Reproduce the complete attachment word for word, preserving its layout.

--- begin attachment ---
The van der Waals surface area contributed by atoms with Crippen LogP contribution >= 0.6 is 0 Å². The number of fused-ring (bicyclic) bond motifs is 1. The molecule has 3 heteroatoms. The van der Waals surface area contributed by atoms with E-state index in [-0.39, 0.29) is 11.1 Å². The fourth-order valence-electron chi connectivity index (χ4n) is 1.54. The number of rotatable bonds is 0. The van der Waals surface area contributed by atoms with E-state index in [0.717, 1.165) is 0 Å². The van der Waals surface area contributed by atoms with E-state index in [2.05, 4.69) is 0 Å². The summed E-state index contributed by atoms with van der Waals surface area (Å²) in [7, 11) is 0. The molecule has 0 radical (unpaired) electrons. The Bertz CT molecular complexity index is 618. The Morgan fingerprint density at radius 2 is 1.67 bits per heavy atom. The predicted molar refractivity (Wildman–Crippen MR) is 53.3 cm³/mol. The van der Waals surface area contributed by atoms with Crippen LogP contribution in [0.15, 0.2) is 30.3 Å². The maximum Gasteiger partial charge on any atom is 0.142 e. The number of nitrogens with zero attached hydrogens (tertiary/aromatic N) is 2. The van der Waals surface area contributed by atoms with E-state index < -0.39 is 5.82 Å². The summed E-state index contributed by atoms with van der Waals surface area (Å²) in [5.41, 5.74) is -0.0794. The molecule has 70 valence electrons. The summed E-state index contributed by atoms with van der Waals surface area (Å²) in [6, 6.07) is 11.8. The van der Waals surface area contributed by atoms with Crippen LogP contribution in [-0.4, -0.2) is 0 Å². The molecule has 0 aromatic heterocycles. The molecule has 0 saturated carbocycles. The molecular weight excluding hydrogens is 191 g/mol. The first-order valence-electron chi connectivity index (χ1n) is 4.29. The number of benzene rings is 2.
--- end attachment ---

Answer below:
The van der Waals surface area contributed by atoms with Crippen LogP contribution >= 0.6 is 0 Å². The number of fused-ring (bicyclic) bond motifs is 1. The molecule has 3 heteroatoms. The van der Waals surface area contributed by atoms with E-state index in [-0.39, 0.29) is 11.1 Å². The fourth-order valence-electron chi connectivity index (χ4n) is 1.54. The number of rotatable bonds is 0. The van der Waals surface area contributed by atoms with E-state index in [0.717, 1.165) is 0 Å². The van der Waals surface area contributed by atoms with E-state index in [2.05, 4.69) is 0 Å². The summed E-state index contributed by atoms with van der Waals surface area (Å²) in [7, 11) is 0. The molecule has 0 radical (unpaired) electrons. The Bertz CT molecular complexity index is 618. The Morgan fingerprint density at radius 2 is 1.67 bits per heavy atom. The predicted molar refractivity (Wildman–Crippen MR) is 53.3 cm³/mol. The van der Waals surface area contributed by atoms with Crippen LogP contribution in [0.15, 0.2) is 30.3 Å². The maximum Gasteiger partial charge on any atom is 0.142 e. The number of nitrogens with zero attached hydrogens (tertiary/aromatic N) is 2. The van der Waals surface area contributed by atoms with E-state index < -0.39 is 5.82 Å². The summed E-state index contributed by atoms with van der Waals surface area (Å²) in [5.41, 5.74) is -0.0794. The molecule has 70 valence electrons. The summed E-state index contributed by atoms with van der Waals surface area (Å²) in [6, 6.07) is 11.8. The van der Waals surface area contributed by atoms with Crippen LogP contribution in [-0.4, -0.2) is 0 Å². The molecule has 0 aromatic heterocycles. The molecule has 0 saturated carbocycles. The molecular weight excluding hydrogens is 191 g/mol. The first-order valence-electron chi connectivity index (χ1n) is 4.29. The number of benzene rings is 2.